Montage - Une anthologie (1913-2018) is a recently published, monumental collection of texts dedicated to film editing from the beginning of the twentieth century until today. The 94 texts, all introduced and annotated, are divided between ‘source’ texts, mainly by filmmakers (in the form of a manifesto, article, talk or interview), and ‘reference’ texts by theoreticians and critics. The anthology includes texts by Isidore Isou, Debord, Godard, Welles, Rossellini, Brakhage, Markopoulos, Rivette, Pasolini, Artavazd Pelechian, Bresson, Van der Keuken, Farocki, Deleuze, Daney, Agamben, Rancière, Straub & Huillet, Georges Didi-Huberman, Claire Atherton, Frederick Wiseman, Jean-Daniel Pollet, Glauber Rocha, Alvarez Santiago and others. You can consult the complete table of contents here and read the introduction here. A networked structure of key terms connects the texts and allows the reader to make his or her own wanderings and discoveries. The term ‘interval’, for example, can make one travel from Vertov to Rancière, passing by Deleuze. The book cover is made up of the dynamic structure of Johan van der Keuken's Big Ben: Ben Webster in Europe (1967).Last month, Éditions Amsterdam/Les Prairies Ordinaires published Godard, inventions d'un cinema politique 1966-1973, the first detailed study of a longtime neglected and slandered period in the work of Jean-Luc Godard. Keeping away from a biographical approach, David Faroult adresses and historizes each of the films of Godard's militant period (before and after the Dziga Vertov Group). The last part of the book, ‘Annexes’, offers a large collection of archive materials, working documents for the films, transcriptions and translations, a cahier with photographs and unpublished interviews.
In October, Éditions Macula also published Cinéma absolu. Avant-garde 1920-1930. Of all the artistic avant-gardes, the least well known area is cinema and its cubist, constructivist, futurist, dadaist, abstract, surrealist, ... experiments. Patrick de Haas traces the singular trajectories that in the 1920s led a group of artists from different disciplines to the cinema: not only those who made films such as Richter, Len Lye, Duchamp, Léger, Picabia or Moholy-Nagy, but also the collaborators who were poets (Artaud, Mayakovsky, Desnos, Tzara, ...), painters (Malevich, Van Doesburg, Rodtchenko, Magritte, ...), musicians, dancers and architects. Cinéma absolu. Avant-garde 1920-1930 is a new landmark study on these films, experiments and the aesthetic debates of the time.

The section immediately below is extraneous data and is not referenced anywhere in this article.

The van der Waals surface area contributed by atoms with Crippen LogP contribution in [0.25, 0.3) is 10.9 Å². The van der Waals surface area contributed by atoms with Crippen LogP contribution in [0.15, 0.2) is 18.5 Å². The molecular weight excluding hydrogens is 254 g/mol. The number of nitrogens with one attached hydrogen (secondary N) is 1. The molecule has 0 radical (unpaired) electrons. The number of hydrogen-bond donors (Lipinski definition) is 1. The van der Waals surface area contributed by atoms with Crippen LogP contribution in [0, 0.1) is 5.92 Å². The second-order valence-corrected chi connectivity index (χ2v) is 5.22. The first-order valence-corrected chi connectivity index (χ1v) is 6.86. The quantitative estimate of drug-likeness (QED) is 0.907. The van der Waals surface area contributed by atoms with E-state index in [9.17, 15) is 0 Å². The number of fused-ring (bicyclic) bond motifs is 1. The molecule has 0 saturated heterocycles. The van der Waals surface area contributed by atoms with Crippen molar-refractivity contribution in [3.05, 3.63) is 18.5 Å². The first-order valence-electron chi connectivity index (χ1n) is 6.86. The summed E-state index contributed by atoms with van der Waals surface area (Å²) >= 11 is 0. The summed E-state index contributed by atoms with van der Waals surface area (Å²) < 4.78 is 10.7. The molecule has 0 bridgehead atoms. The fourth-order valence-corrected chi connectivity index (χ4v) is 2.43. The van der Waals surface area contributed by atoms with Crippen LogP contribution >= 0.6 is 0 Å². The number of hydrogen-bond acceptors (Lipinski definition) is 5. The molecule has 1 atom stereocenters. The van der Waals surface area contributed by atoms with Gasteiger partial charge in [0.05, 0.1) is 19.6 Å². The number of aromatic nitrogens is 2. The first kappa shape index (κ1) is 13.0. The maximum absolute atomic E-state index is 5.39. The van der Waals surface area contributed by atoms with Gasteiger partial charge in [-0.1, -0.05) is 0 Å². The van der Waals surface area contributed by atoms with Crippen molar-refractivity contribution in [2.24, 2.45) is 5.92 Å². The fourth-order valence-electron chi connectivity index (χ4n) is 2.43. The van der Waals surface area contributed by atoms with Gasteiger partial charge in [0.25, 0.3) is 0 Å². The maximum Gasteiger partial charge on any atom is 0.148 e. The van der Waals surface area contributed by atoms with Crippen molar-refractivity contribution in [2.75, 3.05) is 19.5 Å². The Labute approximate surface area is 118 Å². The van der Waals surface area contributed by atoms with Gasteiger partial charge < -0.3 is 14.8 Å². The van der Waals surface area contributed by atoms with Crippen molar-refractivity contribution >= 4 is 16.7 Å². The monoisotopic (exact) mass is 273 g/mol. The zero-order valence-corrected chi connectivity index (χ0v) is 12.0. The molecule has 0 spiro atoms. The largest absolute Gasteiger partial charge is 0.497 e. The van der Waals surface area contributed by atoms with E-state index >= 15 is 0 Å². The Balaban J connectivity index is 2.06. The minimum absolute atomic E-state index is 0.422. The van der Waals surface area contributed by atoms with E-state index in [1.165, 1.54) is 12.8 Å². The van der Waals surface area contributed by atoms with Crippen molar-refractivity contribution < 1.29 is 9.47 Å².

In the first half of November, the same publishing house releases André Bazin, Écrits complets. This deluxe three-volume collection for the first time gathers all of Bazin's writings (about 3000 texts) of which only a fraction had been available to date. An impressive index lists all of the film titles and names of filmmakers. No better way to celebrate Bazin's centenary year. You can read the elaborate press kit with excerpts here.At the beginning of November, De L'incidence Editeur publishes two new books. Jean-Claude Biette. Appunti et contrappunti is the first collection of texts on the figure and work of Jean-Claude Biette. The texts look at his relations with Serge Daney, Pier Paolo Pasolini, Éric Rohmer, Danièle Huillet & Jean-Marie Straub and the cinema of Jacques Tourneur. Biette (1942-2003) was a filmmaker, co-founder of the magazine Trafic, film critic and theoretician (Poétique des auteurs, 1988; Qu’est-ce qu’un cinéaste?, 2000).